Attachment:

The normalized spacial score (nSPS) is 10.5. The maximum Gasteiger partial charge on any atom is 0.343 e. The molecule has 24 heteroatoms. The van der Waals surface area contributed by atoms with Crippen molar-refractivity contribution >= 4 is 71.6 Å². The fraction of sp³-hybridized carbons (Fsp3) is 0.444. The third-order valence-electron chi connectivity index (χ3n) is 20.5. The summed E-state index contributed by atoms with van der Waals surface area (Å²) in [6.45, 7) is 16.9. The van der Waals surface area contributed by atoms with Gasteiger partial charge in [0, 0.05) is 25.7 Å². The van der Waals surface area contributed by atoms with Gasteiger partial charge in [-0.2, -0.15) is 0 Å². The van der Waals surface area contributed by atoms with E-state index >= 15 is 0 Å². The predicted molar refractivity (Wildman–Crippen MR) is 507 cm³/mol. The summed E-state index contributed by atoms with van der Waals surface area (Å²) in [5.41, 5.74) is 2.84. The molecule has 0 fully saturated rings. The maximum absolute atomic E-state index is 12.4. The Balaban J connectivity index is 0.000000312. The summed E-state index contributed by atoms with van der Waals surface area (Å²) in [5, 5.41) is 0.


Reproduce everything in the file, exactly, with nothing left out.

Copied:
The normalized spacial score (nSPS) is 10.5. The maximum Gasteiger partial charge on any atom is 0.343 e. The molecule has 24 heteroatoms. The van der Waals surface area contributed by atoms with Crippen molar-refractivity contribution >= 4 is 71.6 Å². The fraction of sp³-hybridized carbons (Fsp3) is 0.444. The third-order valence-electron chi connectivity index (χ3n) is 20.5. The summed E-state index contributed by atoms with van der Waals surface area (Å²) in [6.45, 7) is 16.9. The van der Waals surface area contributed by atoms with Gasteiger partial charge in [0, 0.05) is 25.7 Å². The van der Waals surface area contributed by atoms with Gasteiger partial charge in [-0.2, -0.15) is 0 Å². The van der Waals surface area contributed by atoms with E-state index >= 15 is 0 Å². The predicted molar refractivity (Wildman–Crippen MR) is 507 cm³/mol. The summed E-state index contributed by atoms with van der Waals surface area (Å²) in [5.41, 5.74) is 2.84. The molecule has 0 fully saturated rings. The maximum absolute atomic E-state index is 12.4. The Balaban J connectivity index is 0.000000312. The summed E-state index contributed by atoms with van der Waals surface area (Å²) in [5, 5.41) is 0.